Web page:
Continued from, Technology as Infrastructure, Act Two.
All my discussions of "technology as infrastructure" thus far have been fairly high level. Discussions of particular business strategies of major players (eg. google and amazon), discussions approaches to "the cloud," and so forth. As is my way, however, I've noticed that the obvious missing piece of this puzzle is how users--like you and me--are going to use the cloud. How thinking about technology as infrastructure changes the way we interact with our technology, and other related issues.
One of my introductory interludes was a new use-case that I've developed for myself: I run my chat clients on a server, and then using GNU screen which is an incredibly powerful, clever, and impossible to describe application. I've written about it before, but lets just describe it's functionality as such:
Screen allows users to begin a persistent (terminal/shell/console) session on one computer, and then "detatch" and continue that session on another machine where the session runs--virtually--indistinguishable from "native sessions."
So my chat programs are running on a server "inside of" a screen session and when I want to talk to someone, I trigger something on my local machine that connects to that screen session, and a second later, the program is up and running just as I left it.
Screen can of course, be used locally (and I do use it in this mode every waking moment of my day) but there's something fundamentally different about how this specific use case affects the way I think about my connection.
This is just one, and one very geeky, example of what infrastructural computing--the cloud--is all about. We (I) can talk till we're (I'm) blue in the face, but I think the interesting questions arise not from thinking about how the infrastructure and the software will develop, but rather from thinking about what this means to people on the ground.
At a(n apparently) crucial moment in the development of "the cloud" my personal technological consumption went from "quirky but popular and mainstream" to fiercely independent, hackerish, and free-software-based. As a result, my examples in this area may not be concretely helpful in figuring out the path of things to come.
I guess the best I can do, at the moment is to pose a series of questions, and we'll discuss the answers, if they seem apparent in comments:
- Does "the cloud" provide more--on any meaningful way--than a backup service? It seems like the key functionality that cloud services provide is hosting for things like email and documents, that is more reliable than saving and managing backups for the ordinary consumer>
- Is there functionality in standards and conventions that are underutilized in desktop computing that infrastructural approaches could take advantage without building proprietary layers on-top of java-script and HTTP?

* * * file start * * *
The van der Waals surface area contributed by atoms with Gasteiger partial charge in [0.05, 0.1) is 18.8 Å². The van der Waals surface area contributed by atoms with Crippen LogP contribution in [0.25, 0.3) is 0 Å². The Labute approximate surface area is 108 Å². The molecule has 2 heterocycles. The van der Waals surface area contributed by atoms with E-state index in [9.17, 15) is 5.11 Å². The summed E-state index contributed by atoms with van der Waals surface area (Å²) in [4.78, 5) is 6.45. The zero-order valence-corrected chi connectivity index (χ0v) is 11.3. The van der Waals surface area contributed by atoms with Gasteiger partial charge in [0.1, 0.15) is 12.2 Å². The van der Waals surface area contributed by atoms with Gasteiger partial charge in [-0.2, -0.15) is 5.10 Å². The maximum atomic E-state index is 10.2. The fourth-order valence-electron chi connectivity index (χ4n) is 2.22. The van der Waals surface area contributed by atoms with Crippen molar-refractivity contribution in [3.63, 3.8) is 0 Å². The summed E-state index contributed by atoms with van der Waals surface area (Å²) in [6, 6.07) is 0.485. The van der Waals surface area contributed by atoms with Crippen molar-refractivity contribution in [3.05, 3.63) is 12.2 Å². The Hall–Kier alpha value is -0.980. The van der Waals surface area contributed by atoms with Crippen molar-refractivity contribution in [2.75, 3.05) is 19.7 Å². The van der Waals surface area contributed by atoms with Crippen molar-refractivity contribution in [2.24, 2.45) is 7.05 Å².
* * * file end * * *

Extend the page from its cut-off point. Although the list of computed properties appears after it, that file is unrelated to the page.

- Is it more effective to teach casual user advanced computing techniques (ie. using SSH) or to develop solutions that make advanced infrastructural computing easier for casual users (ie. front ends for git, more effective remote-desktop services).
- Is it more effective for connections to "the cloud" to be baked into current applications (more or less the current approach) or to bake connections to the cloud into the operating system (eg. mounting infrastructural resources as file systems)
- Is the browser indeed the prevailing modality, or simply the most convenient tool for network interaction.
- Do we have enough conceptual experience with using technology to collaborate (eg. wikis, source control systems like git, email) to be able to leverage the potential of the cloud, in ways that reduce total workloads rather than increase said workloads?
- Does infrastructural computing grow out of the problem of limited computing power (we might call this "vertical complexity") or a management problem of computing resources in multiple contexts (eg. work, home, laptop, desktop, cellphone; we might call this "horizontal complexity") And does this affect the kind of solutions that we are able to think about and use?
Perhaps the last question isn't quite user-centric, but I think it leads to a lot of interesting solutions about possible technologies. In a lot of ways the most useful "cloud" tool that I use, is Google's Blackberry sync tool which keeps my calendar and address book synced (perfectly! so much that I don't even notice) between my computer, the phone, and the web. Git, for me solves the horizontal problem. I'm not sure that there are many "vertical problems," other than search and data filtering, but it's going to be interesting to think about.
In any case, I look forward to discussing the answers and implications of these issues with you all, so if you're feeling shy, don't, and leave a comment.